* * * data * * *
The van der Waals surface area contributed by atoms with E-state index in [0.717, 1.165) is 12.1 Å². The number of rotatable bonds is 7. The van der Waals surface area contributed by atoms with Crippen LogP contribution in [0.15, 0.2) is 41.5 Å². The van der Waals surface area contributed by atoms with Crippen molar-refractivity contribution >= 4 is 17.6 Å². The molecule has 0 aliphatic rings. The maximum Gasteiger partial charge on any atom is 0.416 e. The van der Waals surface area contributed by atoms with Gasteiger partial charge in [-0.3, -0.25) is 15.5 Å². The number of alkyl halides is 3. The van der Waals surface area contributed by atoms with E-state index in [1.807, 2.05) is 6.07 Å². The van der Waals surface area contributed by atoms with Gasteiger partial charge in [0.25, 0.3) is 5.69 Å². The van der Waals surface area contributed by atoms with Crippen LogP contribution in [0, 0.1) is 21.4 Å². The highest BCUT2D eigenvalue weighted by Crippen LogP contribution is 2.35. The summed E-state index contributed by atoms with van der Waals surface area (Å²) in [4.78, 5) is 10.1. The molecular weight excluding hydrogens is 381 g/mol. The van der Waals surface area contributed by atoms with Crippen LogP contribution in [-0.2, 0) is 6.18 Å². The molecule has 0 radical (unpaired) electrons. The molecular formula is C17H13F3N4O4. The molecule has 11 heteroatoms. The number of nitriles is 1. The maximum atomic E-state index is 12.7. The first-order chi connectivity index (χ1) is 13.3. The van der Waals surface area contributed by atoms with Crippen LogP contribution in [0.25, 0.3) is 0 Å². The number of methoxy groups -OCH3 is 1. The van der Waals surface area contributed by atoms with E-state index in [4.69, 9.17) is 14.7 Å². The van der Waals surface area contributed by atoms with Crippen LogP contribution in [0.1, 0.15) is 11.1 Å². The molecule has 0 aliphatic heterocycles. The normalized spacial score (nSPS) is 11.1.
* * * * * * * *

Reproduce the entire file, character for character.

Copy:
The van der Waals surface area contributed by atoms with E-state index in [0.717, 1.165) is 12.1 Å². The number of rotatable bonds is 7. The van der Waals surface area contributed by atoms with Crippen LogP contribution in [0.15, 0.2) is 41.5 Å². The van der Waals surface area contributed by atoms with Crippen molar-refractivity contribution >= 4 is 17.6 Å². The molecule has 0 aliphatic rings. The maximum Gasteiger partial charge on any atom is 0.416 e. The van der Waals surface area contributed by atoms with Gasteiger partial charge in [-0.3, -0.25) is 15.5 Å². The number of alkyl halides is 3. The van der Waals surface area contributed by atoms with E-state index in [1.807, 2.05) is 6.07 Å². The van der Waals surface area contributed by atoms with Gasteiger partial charge in [0.25, 0.3) is 5.69 Å². The van der Waals surface area contributed by atoms with Crippen LogP contribution in [0, 0.1) is 21.4 Å². The highest BCUT2D eigenvalue weighted by Crippen LogP contribution is 2.35. The summed E-state index contributed by atoms with van der Waals surface area (Å²) in [4.78, 5) is 10.1. The molecular weight excluding hydrogens is 381 g/mol. The van der Waals surface area contributed by atoms with Crippen LogP contribution in [-0.2, 0) is 6.18 Å². The molecule has 0 radical (unpaired) electrons. The molecular formula is C17H13F3N4O4. The molecule has 11 heteroatoms. The number of nitriles is 1. The maximum atomic E-state index is 12.7. The first-order chi connectivity index (χ1) is 13.3. The van der Waals surface area contributed by atoms with Crippen LogP contribution in [0.25, 0.3) is 0 Å². The number of methoxy groups -OCH3 is 1. The van der Waals surface area contributed by atoms with E-state index in [4.69, 9.17) is 14.7 Å². The van der Waals surface area contributed by atoms with Crippen LogP contribution in [0.1, 0.15) is 11.1 Å². The molecule has 0 aliphatic heterocycles. The normalized spacial score (nSPS) is 11.1.